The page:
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Announcing Pillars.io, an exclusive community for technology managers June 26, 2015

Posted by Brian Link in startups.
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If you are a manager of any kind in the software and technology world,Pillars.io please take a look at this new startup, Pillars.io. They’re building something that will have a huge impact on how technology managers go about finding their next job, even if you’re not actively looking today. Pillars knows how to accurately describe the important and subtle differencs to the breadth and depth of your skills and experience and will help you define exactly what kind of technology manager you are so you can stop getting spammed with inappropriate job inquiries and set yourself up to land the perfect job. Here’s a quick blurb from their site. Please read the full text at Pillars and complete the survey to help them as they build out this product! Thank you!

Pillars of a Great Technology Manager

We believe all manager roles in technology are amazingly complex and to be truly great, a technology manager needs to be extremely well-rounded and an expert in many things. We call these things the Pillars of a Great Technology Manager. So whether you are a first time tech lead, an experienced software development manager or any kind of technology manager in the field of software, IT, mobile and the Internet, you need to have incredible breadth and depth to your skills and experience across these pillars:

  • PEOPLE: the ability to manage a team, hire, fire, mentor and coach; be a career guide and the culture advocate;
  • PROCESS: the owner of all processes, the agile change agent or scrum master, obstacle remover and facilitator;
  • TECHNOLOGY: the master of many hands-on skills, tech strategy, scalable architectures and solver of the team’s toughest problems;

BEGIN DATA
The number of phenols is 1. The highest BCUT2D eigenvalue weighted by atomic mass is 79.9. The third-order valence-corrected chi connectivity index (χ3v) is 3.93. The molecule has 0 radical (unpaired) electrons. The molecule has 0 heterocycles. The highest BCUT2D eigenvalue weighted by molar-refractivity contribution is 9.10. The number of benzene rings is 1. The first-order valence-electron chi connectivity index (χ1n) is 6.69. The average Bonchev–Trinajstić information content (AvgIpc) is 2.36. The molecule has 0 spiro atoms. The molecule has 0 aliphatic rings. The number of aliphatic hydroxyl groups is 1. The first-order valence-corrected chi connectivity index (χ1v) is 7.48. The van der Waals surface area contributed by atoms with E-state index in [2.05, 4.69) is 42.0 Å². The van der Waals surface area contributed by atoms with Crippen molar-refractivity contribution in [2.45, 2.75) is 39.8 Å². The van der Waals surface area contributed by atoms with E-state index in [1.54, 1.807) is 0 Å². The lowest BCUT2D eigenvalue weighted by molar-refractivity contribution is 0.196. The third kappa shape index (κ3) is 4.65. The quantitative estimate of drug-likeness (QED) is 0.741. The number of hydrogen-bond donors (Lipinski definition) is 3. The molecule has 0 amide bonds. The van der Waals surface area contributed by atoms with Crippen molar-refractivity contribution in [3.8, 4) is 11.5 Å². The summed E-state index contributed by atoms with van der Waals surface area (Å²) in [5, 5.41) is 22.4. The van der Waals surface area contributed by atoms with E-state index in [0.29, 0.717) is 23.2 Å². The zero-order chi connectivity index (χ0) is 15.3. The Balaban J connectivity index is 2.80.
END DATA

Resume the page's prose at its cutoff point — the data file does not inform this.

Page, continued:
• PRODUCT: the lean thinker, visionary and roadmap planner, subject matter expert and end-user advocate;
  • EXECUTION: the owner of budget, risks and on-time delivery; the coordinator, expectation setter and controller of operations and logistics.

Read more about Pillars

And don’t forget to give ’em your email address if you’re interested in learning more later when they launch

Early Stage Startup Advice and Raising a Seed Round with Crowdfunding June 20, 2012

Posted by Brian Link in entrepreneurialism, startups.
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Many of the entrepreneurs I meet ask about how to get funded. It’s the inevitable first hurdle every entrepreneur must cross. And it’s often the first place they fail and return to their cubicle jobs… for good Imagereason, it’s pretty hard. Here’s a few basics I assume everyone knows already:

  • Build a compelling product with a compelling business model. (Know your market, build the MVP first, price it appropriately or use an appropriate business model. Revenue beats users, IMO. But read this too.)
  • Show some kind of traction. Attract a team. Win your first paying customers. Get enough users or downloads of your app. Whatever is relevant. (And more is required typically the higher amount of money you’re trying to raise)
  • Build your own relationships with investors. Find all your local people. Get on AngelList and follow investors. Research investors that are in your space. Follow them on Twitter. Read everything you can. Leverage LinkedIn to build connections. Meet them and ask for advice first, not money. Get introductions through strong connections. Investors invest in friends and friends of friends first (they’re human too).
  • Build a killer pitch deck. What problem do you solve? What’s the solution? Make sure it’s a pain killer not a vitamin. Keep it simple. If it can’t be said in a sentence or two, your pitch is too complicated. Tell everyone about your pitch. Take advice from your wife, Mom, advisors, and guy at the bar until it’s perfectly clear and says something compelling. Consider putting a professional 2 minute video on your site.